Looney Tunes: Back in Action revisits an age-old Tunes question: Why does the affable Bugs reap all the fame and glory while the egocentric Daffy gets shafted again and again? Our duck friend quite frankly has had it up to his skinny neck playing second fiddle to the carrot muncher. All Daffy wants is a little recognition from the studio but the brothers Warner (actual twin brothers as we come to find out) decide instead to let Daffy out of his contract on the advice of their no-nonsense VP of comedy Kate Houghton (Jenna Elfman). Bugs however knows they're making a mistake. Even though Daff bears the brunt of the abuse Looney Tunes would fail without him and Bugs convinces the powers that be they need the nutty mallard. If the plot had only followed this thread--perhaps showing Daffy on the skids--then maybe the film wouldn't have spiraled into Looneyville. Unfortunately Daffy ends up hooking up with the hunky D.J. Drake (Brendan Fraser) a studio security guard who finds out that his famous movie star father Damian Drake (Timothy Dalton) is really a secret agent hunting for a mysterious diamond known as the Blue Monkey a supernatural gem that can turn the planet's population into monkeys. The evil head of the Acme Corporation Mr. Chairman (Steve Martin) wants the diamond for his own diabolical plans and he's kidnapped D.J.'s dad in an effort to get it. Now the gang has to get the diamond save D.J.'s dad and of course save the world.
It might be a little hard to act subtly around cartoon characters but these aren't your ordinary cutesy Mickey Mouse types. Bugs Daffy Porky Yosemite Sam and Foghorn Leghorn are pros at comic timing able to spar with the best of them throw out zingers without a second thought and slay you with a droll glance at the camera. It isn't really necessary for the human actors to match their madcap-ness; just reacting would have sufficed. Fraser comes off the best of the human bunch; since he's had practice (Monkeybone) he easily interacts with his animated co-stars and deftly handles the doubletakes and jabs at pop culture. Elfman on the other hand sputters and goes bug-eyed every time she encounters silliness. She looks uncomfortable doing the green screen thing especially when she's trying to look natural when peeling a distraught duck from around her waist. Martin's highly anticipated turn as Mr. Chairman turns out to be the biggest disappointment. The over-the-top character is reminiscent of Martin's hysterically funny Rupert the Monkeyboy in 1988's Dirty Rotten Scoundrels but Martin turns Mr. Chairman--an angry schoolboy with knee socks and matted-down hair who never grew up--into a caricature of ridiculous proportions and unlike Rupert who came in small hilarious doses Mr. Chairman gets very tiresome very quickly.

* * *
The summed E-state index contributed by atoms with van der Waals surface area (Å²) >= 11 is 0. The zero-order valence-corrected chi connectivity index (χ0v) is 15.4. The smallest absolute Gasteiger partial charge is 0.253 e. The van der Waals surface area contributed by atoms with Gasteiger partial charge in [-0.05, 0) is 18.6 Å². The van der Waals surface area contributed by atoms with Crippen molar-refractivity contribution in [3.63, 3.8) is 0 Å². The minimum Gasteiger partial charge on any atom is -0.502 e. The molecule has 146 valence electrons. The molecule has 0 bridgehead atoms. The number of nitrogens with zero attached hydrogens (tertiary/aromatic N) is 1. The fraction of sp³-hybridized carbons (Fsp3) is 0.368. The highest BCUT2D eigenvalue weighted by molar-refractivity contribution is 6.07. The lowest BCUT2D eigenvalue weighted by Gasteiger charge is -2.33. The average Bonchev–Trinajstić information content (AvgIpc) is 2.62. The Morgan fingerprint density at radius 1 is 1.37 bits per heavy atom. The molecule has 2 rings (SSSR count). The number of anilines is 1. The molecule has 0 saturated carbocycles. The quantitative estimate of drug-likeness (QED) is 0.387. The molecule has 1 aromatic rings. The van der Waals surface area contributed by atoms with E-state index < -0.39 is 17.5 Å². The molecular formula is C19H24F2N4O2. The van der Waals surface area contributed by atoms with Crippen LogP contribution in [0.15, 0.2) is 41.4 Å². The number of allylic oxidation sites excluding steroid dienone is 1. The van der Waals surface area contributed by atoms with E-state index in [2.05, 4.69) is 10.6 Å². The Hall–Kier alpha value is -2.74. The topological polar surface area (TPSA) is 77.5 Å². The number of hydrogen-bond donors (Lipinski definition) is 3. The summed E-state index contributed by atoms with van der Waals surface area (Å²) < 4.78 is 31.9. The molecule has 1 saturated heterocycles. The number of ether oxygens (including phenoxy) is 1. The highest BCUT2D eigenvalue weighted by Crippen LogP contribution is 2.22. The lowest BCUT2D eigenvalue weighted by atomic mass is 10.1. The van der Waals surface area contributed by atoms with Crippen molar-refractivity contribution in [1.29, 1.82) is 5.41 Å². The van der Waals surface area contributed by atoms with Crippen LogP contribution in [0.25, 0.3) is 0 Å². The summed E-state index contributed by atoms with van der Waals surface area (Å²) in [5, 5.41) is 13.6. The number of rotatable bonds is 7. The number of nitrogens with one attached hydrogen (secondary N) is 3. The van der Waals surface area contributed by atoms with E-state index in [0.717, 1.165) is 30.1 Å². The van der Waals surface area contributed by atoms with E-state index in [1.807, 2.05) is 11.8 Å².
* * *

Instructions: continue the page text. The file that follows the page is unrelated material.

Back in Action's animation is well done more engaging and ambitious than its 1996 predecessor Space Jam in which the action mostly took place in Looney Tunes land; here animated characters go the Who Framed Roger Rabbit? route and Bugs Daffy and the rest coexist harmoniously with humans in the real world. But despite its aspirations Back in Action leaves out vital elements that made Space Jam appealing. While the earlier film stuck to a simple plot Back in Action guided by director Joe Dante (Small Soldiers The 'Burbs) tries too hard to keep things wild and wacky while incorporating elements of '60s heist pics and action-adventure scenes and in the process loses sight of the most important ingredient in any kids movie: the story. Tykes may have limited attention spans but if the story's good they will watch. Granted some individual bits are laugh-out-loud funny particularly the scene in the Warner Bros. commissary where a stuttering Porky Pig complains about being politically incorrect with Speedy Gonzales while an animated Shaggy and Scooby-Doo berate actor Matthew Lillard for playing Shaggy as such a bonehead in the live-action Scooby-Doo. These scenes prove that if any cartoon characters could pass themselves off as real celebrities in the entertainment industry the gang from Looney Tunes could but moments like these simply can't overcome a contrived plot and juvenile antics.